Dishwasher Problems that You Shouldn’t Repair Yourself

Many would say that having a dishwasher is considered a luxury, after all, you can wash dinner and kitchenware by hand. However, for some it is a necessity, reducing the time it takes to wash, soap, and dry dishes and utensils.

Regardless if you’re using a dishwasher as a luxury or a necessity, it is important to understand its lifespan so when you encounter any problems with it, you will be able to decide whether a repair or replacement is needed. A dishwasher’s lifespan is about nine years and it may be longer if you use and maintain it properly. Proper maintenance means that a dishwasher should be cleaned and inspected regularly. It also includes cleaning out the filter whenever you see that it is dirty.

If you think your dishwasher isn’t working the way it should, you might think that repairing it yourself is a good idea, especially with different DIY tips available online. However, some problems may be more serious and dangerous than they seem so it is better to contact an appliance repair company rather than troubleshoot the problem yourself. Below are some of them.

Dishes Don’t Come Out Clean

One of the most common complaints with any dishwasher is that it is unable to clean dishes efficiently. This is usually caused by a dirty filter and cleaning it is the logical solution. However, if the dishwasher continues to experience the same problem after you have cleaned the filter, it may be having other issues, like a malfunctioning component.

Dishwasher Won’t Start

inside of a dishwasherJust like any electronic appliance, a dishwasher needs electricity to run. If you’re dishwasher doesn’t run even if it is connected to a power source, it might mean that it’s wiring is damaged. A faulty door latch or door latch switch may also cause this problem. If there are no issues with your power outlet or the dishwasher’s door, then the problem may involve the unit’s electronic components.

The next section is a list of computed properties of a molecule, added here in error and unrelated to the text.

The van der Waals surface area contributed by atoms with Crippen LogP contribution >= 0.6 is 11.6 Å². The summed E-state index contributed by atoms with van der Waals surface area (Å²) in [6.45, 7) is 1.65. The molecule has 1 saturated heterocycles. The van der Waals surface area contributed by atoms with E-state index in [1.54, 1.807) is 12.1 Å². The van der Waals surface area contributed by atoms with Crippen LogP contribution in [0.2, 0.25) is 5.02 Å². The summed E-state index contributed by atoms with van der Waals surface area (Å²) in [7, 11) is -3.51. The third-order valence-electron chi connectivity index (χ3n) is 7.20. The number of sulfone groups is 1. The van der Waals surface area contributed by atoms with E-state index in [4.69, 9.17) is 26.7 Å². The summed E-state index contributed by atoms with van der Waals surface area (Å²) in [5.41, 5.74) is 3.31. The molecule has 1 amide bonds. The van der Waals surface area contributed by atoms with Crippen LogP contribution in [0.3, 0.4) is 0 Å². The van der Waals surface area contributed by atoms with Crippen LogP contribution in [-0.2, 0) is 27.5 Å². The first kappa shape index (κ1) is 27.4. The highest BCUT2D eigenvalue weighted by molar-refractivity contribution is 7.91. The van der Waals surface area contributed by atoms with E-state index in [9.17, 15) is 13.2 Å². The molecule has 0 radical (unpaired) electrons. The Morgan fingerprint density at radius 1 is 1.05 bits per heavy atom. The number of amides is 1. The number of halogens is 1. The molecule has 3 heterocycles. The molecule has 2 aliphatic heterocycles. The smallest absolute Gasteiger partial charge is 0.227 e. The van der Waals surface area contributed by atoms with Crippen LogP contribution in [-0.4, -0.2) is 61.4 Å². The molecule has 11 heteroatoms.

Inlet Valve is Malfunctioning

Another common dishwasher problem is water flow. A defective inlet valve either does not fill the dishwasher with water or won’t stop filling it. If this happens, it also affects the unit’s dishwasher float or float switch, which are components that tell your appliance that it is already holding the proper amount of water.

Dishwasher is Leaking

A leaking dishwasher not just creates mess in your kitchen but it can also do damage to your other appliances. Leaks may be caused by cracks or holes to the unit’s drainage hose or its gaskets. Damage to the pump or pump seal may also result in leaks.

Dishwasher Doesn’t Drain

If your dishwasher fails to drain water, it might mean that the drain or filter is clogged or that the drain hose is defective. It might also mean a broken drain pump or drain sensor.

Dishwasher Doesn’t Dry Dishes

When the cleaning cycle is complete, your dishes should come out dry and ready for storage. However, if your dishes are still wet after a wash cycle, then there may be a problem with the unit’s heating element.

Dishwasher has Cracks in its Interior

If your unit has cracks inside, its mechanical parts can be easily exposed to soap and water. Cracks inside a dishwasher are usually difficult to repair and your repairman might recommend having the unit replaced.

Some of the above problems may be addressed by simply cleaning your dishwasher. However, if cleaning doesn’t resolve the problem, consulting a repair expert is the better way to handle it so you can have your unit properly diagnosed and fixed.

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